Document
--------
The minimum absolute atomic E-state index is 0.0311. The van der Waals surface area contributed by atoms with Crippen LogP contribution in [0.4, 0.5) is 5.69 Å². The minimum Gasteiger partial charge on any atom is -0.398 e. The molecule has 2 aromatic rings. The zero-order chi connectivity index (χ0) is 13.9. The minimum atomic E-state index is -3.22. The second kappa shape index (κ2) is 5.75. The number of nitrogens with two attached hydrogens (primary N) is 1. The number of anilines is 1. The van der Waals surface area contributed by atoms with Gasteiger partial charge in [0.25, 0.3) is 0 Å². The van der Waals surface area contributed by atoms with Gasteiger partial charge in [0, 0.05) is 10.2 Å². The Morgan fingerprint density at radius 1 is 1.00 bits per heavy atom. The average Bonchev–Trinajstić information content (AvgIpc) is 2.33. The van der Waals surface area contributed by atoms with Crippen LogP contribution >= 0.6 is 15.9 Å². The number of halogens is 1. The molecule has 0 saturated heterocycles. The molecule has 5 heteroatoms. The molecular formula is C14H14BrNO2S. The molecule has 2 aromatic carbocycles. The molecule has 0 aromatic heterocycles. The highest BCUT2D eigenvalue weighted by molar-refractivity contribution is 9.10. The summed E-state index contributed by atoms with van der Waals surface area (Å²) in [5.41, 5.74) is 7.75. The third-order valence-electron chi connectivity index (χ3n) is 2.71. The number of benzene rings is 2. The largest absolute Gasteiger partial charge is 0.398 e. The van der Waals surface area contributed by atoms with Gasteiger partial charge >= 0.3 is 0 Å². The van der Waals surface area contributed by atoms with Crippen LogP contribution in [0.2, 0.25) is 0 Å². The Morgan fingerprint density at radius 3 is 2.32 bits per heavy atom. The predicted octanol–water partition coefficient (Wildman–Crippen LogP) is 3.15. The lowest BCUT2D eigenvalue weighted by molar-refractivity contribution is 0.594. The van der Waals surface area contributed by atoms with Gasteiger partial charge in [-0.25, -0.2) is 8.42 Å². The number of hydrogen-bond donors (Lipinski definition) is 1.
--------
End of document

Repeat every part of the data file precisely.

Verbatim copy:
The minimum absolute atomic E-state index is 0.0311. The van der Waals surface area contributed by atoms with Crippen LogP contribution in [0.4, 0.5) is 5.69 Å². The minimum Gasteiger partial charge on any atom is -0.398 e. The molecule has 2 aromatic rings. The zero-order chi connectivity index (χ0) is 13.9. The minimum atomic E-state index is -3.22. The second kappa shape index (κ2) is 5.75. The number of nitrogens with two attached hydrogens (primary N) is 1. The number of anilines is 1. The van der Waals surface area contributed by atoms with Gasteiger partial charge in [0.25, 0.3) is 0 Å². The van der Waals surface area contributed by atoms with Gasteiger partial charge in [0, 0.05) is 10.2 Å². The Morgan fingerprint density at radius 1 is 1.00 bits per heavy atom. The average Bonchev–Trinajstić information content (AvgIpc) is 2.33. The van der Waals surface area contributed by atoms with Crippen LogP contribution >= 0.6 is 15.9 Å². The number of halogens is 1. The molecule has 0 saturated heterocycles. The molecule has 5 heteroatoms. The molecular formula is C14H14BrNO2S. The molecule has 2 aromatic carbocycles. The molecule has 0 aromatic heterocycles. The highest BCUT2D eigenvalue weighted by molar-refractivity contribution is 9.10. The summed E-state index contributed by atoms with van der Waals surface area (Å²) in [5.41, 5.74) is 7.75. The third-order valence-electron chi connectivity index (χ3n) is 2.71. The number of benzene rings is 2. The largest absolute Gasteiger partial charge is 0.398 e. The van der Waals surface area contributed by atoms with Gasteiger partial charge >= 0.3 is 0 Å². The van der Waals surface area contributed by atoms with Crippen LogP contribution in [0.2, 0.25) is 0 Å². The Morgan fingerprint density at radius 3 is 2.32 bits per heavy atom. The predicted octanol–water partition coefficient (Wildman–Crippen LogP) is 3.15. The lowest BCUT2D eigenvalue weighted by molar-refractivity contribution is 0.594. The van der Waals surface area contributed by atoms with Gasteiger partial charge in [-0.25, -0.2) is 8.42 Å². The number of hydrogen-bond donors (Lipinski definition) is 1.